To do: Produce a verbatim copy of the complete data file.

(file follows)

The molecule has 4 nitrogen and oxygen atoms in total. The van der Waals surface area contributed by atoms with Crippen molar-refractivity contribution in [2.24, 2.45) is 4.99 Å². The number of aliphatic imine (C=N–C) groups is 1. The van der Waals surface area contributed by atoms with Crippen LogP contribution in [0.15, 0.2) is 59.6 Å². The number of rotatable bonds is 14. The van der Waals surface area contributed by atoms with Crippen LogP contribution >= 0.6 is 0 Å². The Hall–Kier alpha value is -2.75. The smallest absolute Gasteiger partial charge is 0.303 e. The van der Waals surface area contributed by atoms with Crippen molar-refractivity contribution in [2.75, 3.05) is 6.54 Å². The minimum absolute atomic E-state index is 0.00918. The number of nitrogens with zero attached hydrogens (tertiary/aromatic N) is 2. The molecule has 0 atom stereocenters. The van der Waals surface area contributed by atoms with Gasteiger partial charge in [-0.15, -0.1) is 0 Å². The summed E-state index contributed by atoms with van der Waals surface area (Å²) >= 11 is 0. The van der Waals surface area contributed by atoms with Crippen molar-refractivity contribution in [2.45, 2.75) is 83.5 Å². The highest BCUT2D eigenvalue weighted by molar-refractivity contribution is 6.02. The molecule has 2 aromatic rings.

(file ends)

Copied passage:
The molecule has 4 nitrogen and oxygen atoms in total. The van der Waals surface area contributed by atoms with Crippen molar-refractivity contribution in [2.24, 2.45) is 4.99 Å². The number of aliphatic imine (C=N–C) groups is 1. The van der Waals surface area contributed by atoms with Crippen LogP contribution in [0.15, 0.2) is 59.6 Å². The number of rotatable bonds is 14. The van der Waals surface area contributed by atoms with Crippen LogP contribution >= 0.6 is 0 Å². The Hall–Kier alpha value is -2.75. The smallest absolute Gasteiger partial charge is 0.303 e. The van der Waals surface area contributed by atoms with Crippen molar-refractivity contribution in [2.75, 3.05) is 6.54 Å². The minimum absolute atomic E-state index is 0.00918. The number of nitrogens with zero attached hydrogens (tertiary/aromatic N) is 2. The molecule has 0 atom stereocenters. The van der Waals surface area contributed by atoms with Gasteiger partial charge in [-0.15, -0.1) is 0 Å². The summed E-state index contributed by atoms with van der Waals surface area (Å²) >= 11 is 0. The van der Waals surface area contributed by atoms with Crippen molar-refractivity contribution in [2.45, 2.75) is 83.5 Å². The highest BCUT2D eigenvalue weighted by molar-refractivity contribution is 6.02. The molecule has 2 aromatic rings.